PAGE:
The magic bullet?

  Neil MacKay Workshop Video Links

Magic bullets are highly sought after things but often fail to perform to expectations. That is clearly the case with reading accuracy, which for many years has been the preferred academic response to dyslexia. At the heart of this is the idea that if we can teach all youngsters to read accurately through the use of phonics, then the ‘problem’ of dyslexia will disappear. More on reading accuracy and phonics can be found here.

This, however, ignores the fact that dyslexia isn’t simply an issue with basic reading and writing skills, it’s an entire learning preference which can bring a broad spectrum of difference – from enhanced creativity and ‘out-of-the-box’ thinking on the plus side to issues such as auditory and information processing, planning and organising, motor skills, short-term memory and concentration. Difficulties with basic skills are merely symptoms of dyslexia, so any magic bullet which hoped to ‘cure’ basic skill difficulties would need to be aimed at the root cause of these symptoms: a brain that is wired differently. And clearly that’s not practical or desirable. In fact is in an insult to talk about cures.

If we had ‘cured’ Leonardo Da Vinci we would never have seen the Mona Lisa; if we had ‘cured’ Albert Einstein we might never have discovered the Theory of Relativity; and New Zealand would be a much less interesting place had the education system managed to ‘cure’ WETA’s Richard Taylor, the late maverick motorcycle designer John Britten or many other inspirational and successful New Zealanders. Click here to view ‘Inspiring New Zealanders’ webpage.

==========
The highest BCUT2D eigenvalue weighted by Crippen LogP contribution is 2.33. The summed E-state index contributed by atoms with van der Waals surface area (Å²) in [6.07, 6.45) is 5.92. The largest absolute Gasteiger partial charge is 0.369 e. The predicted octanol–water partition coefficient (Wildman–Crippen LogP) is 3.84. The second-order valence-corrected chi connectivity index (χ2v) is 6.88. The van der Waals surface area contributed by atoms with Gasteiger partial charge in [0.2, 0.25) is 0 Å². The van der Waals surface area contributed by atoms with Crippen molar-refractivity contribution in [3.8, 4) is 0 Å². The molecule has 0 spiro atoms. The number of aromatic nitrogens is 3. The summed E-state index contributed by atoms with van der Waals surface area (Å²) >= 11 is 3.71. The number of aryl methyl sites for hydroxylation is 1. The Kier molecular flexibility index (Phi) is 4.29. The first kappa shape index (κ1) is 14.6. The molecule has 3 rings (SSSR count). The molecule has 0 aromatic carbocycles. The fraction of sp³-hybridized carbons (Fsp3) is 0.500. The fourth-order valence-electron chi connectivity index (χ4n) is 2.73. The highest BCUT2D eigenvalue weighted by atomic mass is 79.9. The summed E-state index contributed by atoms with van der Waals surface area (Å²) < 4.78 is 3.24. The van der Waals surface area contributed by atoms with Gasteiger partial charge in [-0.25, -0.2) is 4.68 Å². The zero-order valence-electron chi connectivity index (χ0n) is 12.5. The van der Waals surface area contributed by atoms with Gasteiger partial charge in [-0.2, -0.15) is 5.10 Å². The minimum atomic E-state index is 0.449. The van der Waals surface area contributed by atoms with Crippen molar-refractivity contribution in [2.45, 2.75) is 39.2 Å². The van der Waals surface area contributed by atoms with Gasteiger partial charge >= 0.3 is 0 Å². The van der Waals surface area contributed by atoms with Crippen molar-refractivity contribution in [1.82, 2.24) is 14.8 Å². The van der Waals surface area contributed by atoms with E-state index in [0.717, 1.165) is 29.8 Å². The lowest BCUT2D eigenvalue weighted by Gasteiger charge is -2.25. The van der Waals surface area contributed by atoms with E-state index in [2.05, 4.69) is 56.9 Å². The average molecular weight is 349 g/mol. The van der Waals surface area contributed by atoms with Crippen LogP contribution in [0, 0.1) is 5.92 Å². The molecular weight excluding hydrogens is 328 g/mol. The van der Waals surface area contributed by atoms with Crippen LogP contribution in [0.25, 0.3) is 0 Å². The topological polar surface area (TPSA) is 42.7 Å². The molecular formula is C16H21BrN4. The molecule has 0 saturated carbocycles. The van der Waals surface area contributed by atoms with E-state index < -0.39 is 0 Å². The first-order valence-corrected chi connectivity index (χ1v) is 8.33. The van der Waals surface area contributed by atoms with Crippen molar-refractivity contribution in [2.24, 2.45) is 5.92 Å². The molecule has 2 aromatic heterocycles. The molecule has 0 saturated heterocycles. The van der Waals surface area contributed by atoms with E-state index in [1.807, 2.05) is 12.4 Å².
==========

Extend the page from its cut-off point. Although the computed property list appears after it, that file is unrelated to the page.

Debate on defining dyslexia is another red herring. While we appreciate that a narrow focus on definition is important for academics in terms of creating absolute clinical parameters for research and isolating variables, it should not be the main agenda or become an excuse for inaction. This just results in ‘paralysis by analysis’. The focus for all of us on the frontlines of teaching should be constructive action and change, based on the huge body of research and experiential evidence that already exists on dyslexia.

Overall, it is important to understand dyslexia as a learning preference and work with, and support, students from this preference perspective. Put simply, this means understanding that dyslexics think differently, and so naturally prefer to receive, process and present information in the way that makes more sense to them.

So is there a magic bullet? We would say the new teaching paradigm comes pretty close. Backed by the new National Curriculum and self-managing schools environment – this ‘notice and adjust’ approach offers commonsense and practical advice which can make a real difference for all students, dyslexic or otherwise. This approach is about replacing ‘one size fits all’ thinking with individualised learning based on learning preference. And it is particularly appropriate to New Zealand education right now, given that the spirit, ethos and philosophy of the National Curriculum reflects the fact that equity in education comes not through treating all students equally, but through recognising and accommodating difference within the classroom environment.

These changes begin with a committed school principal, often supported by an emotionally engaged ‘champion’ from within the staff, who together can take the whole school on a journey towards making best practice common practice, so that no child is left behind. A whole school policy is an important step towards this. Further valuable resource information on school and classroom changes is encapsulated in the Dyslexia Foundation’s 4D | 4 Dyslexia programme, which provides access to national and international framework of learnings, insights and advice in this area. Find out more at


Back to top

©Copyright Dyslexia Foundation of New Zealand. All rights reserved.
Content may be reproduced with permission of DFNZ, contact